Natural aphid control gruesome but effective

An aphid mummy. Photo: Gerard O'Brien
An aphid mummy. Photo: Gerard O'Brien
Over the warmer months of summer there are often an awful lot of aphids on new growth and flower buds. It seems in no time pest numbers can go from one or two on new foliage to covering the leaves.

At this stage a lot of people will pull out a broad spectrum insecticide and spray away, killing the aphids but also potentially killing any other beneficial insect also trying to control the aphid population, such as the aphid parasitic wasp Aphidius colemani.

The idea of parasitic wasps can conjure images of all sorts of nasty creatures but fear not, they’re only about 3mm long, laying their eggs only into aphids.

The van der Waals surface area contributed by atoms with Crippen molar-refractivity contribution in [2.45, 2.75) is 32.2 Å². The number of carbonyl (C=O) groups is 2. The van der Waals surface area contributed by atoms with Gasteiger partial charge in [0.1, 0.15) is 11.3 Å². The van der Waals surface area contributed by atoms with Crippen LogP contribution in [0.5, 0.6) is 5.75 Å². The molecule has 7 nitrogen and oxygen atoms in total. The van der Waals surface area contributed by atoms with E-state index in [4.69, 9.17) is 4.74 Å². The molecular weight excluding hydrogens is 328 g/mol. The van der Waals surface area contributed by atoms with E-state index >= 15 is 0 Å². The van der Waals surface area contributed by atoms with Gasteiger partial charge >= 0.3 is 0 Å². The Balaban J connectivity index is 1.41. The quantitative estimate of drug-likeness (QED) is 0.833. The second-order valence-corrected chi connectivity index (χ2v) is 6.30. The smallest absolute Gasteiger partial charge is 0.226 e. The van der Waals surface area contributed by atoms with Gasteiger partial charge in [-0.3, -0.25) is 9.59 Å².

But what happens next sounds like an alien sci-fi movie and rather gruesome.

Adult Aphidius search out aphid populations and inject an egg into an aphid. The egg hatches and feeds on the inside of the aphid, killing it. This process swells the aphid and turns it a light brown colour.

These are called aphid mummies (pictured).

The larva goes through its whole life cycle inside the aphid mummy until it’s ready to make a small exit hole in the back of the aphid and emerge as a fully developed adult wasp that will look for more aphids to inject.

Native to North America, Aphidius was self-introduced to New Zealand. It can be purchased if you want to release some into your garden before aphid numbers get out of control.

Garden Life is produced by Dunedin Botanic Garden. For further information contact Stephen Bishop.

 

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